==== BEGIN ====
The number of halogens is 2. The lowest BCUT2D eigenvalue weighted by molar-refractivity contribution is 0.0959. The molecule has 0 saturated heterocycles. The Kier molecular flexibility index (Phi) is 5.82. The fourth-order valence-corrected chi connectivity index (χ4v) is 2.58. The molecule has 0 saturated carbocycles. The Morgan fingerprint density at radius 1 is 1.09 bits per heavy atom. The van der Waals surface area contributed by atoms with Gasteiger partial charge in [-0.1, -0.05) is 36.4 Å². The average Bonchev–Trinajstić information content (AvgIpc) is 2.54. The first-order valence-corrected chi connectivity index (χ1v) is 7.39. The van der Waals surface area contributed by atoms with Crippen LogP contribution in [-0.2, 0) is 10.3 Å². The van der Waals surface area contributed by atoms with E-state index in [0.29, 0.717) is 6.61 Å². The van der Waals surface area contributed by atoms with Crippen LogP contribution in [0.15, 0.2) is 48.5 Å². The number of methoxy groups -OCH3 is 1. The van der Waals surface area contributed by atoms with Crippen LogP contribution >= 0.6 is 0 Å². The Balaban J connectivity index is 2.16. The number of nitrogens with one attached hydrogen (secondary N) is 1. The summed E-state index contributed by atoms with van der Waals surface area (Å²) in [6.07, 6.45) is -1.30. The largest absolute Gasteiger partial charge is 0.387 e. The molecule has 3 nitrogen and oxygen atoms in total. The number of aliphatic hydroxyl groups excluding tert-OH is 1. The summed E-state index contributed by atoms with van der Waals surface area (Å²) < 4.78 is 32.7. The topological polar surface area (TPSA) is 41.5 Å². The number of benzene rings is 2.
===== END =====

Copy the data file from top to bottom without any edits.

The number of halogens is 2. The lowest BCUT2D eigenvalue weighted by molar-refractivity contribution is 0.0959. The molecule has 0 saturated heterocycles. The Kier molecular flexibility index (Phi) is 5.82. The fourth-order valence-corrected chi connectivity index (χ4v) is 2.58. The molecule has 0 saturated carbocycles. The Morgan fingerprint density at radius 1 is 1.09 bits per heavy atom. The van der Waals surface area contributed by atoms with Gasteiger partial charge in [-0.1, -0.05) is 36.4 Å². The average Bonchev–Trinajstić information content (AvgIpc) is 2.54. The first-order valence-corrected chi connectivity index (χ1v) is 7.39. The van der Waals surface area contributed by atoms with Crippen LogP contribution in [-0.2, 0) is 10.3 Å². The van der Waals surface area contributed by atoms with E-state index in [0.29, 0.717) is 6.61 Å². The van der Waals surface area contributed by atoms with Crippen LogP contribution in [0.15, 0.2) is 48.5 Å². The number of methoxy groups -OCH3 is 1. The van der Waals surface area contributed by atoms with Crippen LogP contribution >= 0.6 is 0 Å². The Balaban J connectivity index is 2.16. The number of nitrogens with one attached hydrogen (secondary N) is 1. The summed E-state index contributed by atoms with van der Waals surface area (Å²) in [6.07, 6.45) is -1.30. The largest absolute Gasteiger partial charge is 0.387 e. The molecule has 3 nitrogen and oxygen atoms in total. The number of aliphatic hydroxyl groups excluding tert-OH is 1. The summed E-state index contributed by atoms with van der Waals surface area (Å²) < 4.78 is 32.7. The topological polar surface area (TPSA) is 41.5 Å². The number of benzene rings is 2.